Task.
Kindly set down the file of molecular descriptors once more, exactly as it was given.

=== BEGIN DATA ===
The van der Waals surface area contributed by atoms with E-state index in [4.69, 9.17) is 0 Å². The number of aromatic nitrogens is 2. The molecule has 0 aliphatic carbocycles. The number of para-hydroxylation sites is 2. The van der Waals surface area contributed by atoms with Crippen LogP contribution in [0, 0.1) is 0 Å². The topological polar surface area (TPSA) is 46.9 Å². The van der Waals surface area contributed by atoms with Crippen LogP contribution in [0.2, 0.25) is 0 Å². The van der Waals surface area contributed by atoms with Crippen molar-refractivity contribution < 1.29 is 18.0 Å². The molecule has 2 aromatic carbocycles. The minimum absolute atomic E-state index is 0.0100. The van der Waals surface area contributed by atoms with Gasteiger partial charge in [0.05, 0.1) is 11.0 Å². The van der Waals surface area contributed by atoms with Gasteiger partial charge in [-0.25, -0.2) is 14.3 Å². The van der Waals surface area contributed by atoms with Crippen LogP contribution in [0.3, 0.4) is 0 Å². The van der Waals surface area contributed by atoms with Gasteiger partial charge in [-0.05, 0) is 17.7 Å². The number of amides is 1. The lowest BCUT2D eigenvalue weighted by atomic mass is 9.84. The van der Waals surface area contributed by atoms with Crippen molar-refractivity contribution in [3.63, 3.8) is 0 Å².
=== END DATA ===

The van der Waals surface area contributed by atoms with E-state index in [4.69, 9.17) is 0 Å². The number of aromatic nitrogens is 2. The molecule has 0 aliphatic carbocycles. The number of para-hydroxylation sites is 2. The van der Waals surface area contributed by atoms with Crippen LogP contribution in [0, 0.1) is 0 Å². The topological polar surface area (TPSA) is 46.9 Å². The van der Waals surface area contributed by atoms with Crippen LogP contribution in [0.2, 0.25) is 0 Å². The van der Waals surface area contributed by atoms with Crippen molar-refractivity contribution < 1.29 is 18.0 Å². The molecule has 2 aromatic carbocycles. The minimum absolute atomic E-state index is 0.0100. The van der Waals surface area contributed by atoms with Gasteiger partial charge in [0.05, 0.1) is 11.0 Å². The van der Waals surface area contributed by atoms with Gasteiger partial charge in [-0.25, -0.2) is 14.3 Å². The van der Waals surface area contributed by atoms with Crippen LogP contribution in [0.3, 0.4) is 0 Å². The van der Waals surface area contributed by atoms with Gasteiger partial charge in [-0.05, 0) is 17.7 Å². The number of amides is 1. The lowest BCUT2D eigenvalue weighted by atomic mass is 9.84. The van der Waals surface area contributed by atoms with Crippen molar-refractivity contribution in [3.63, 3.8) is 0 Å².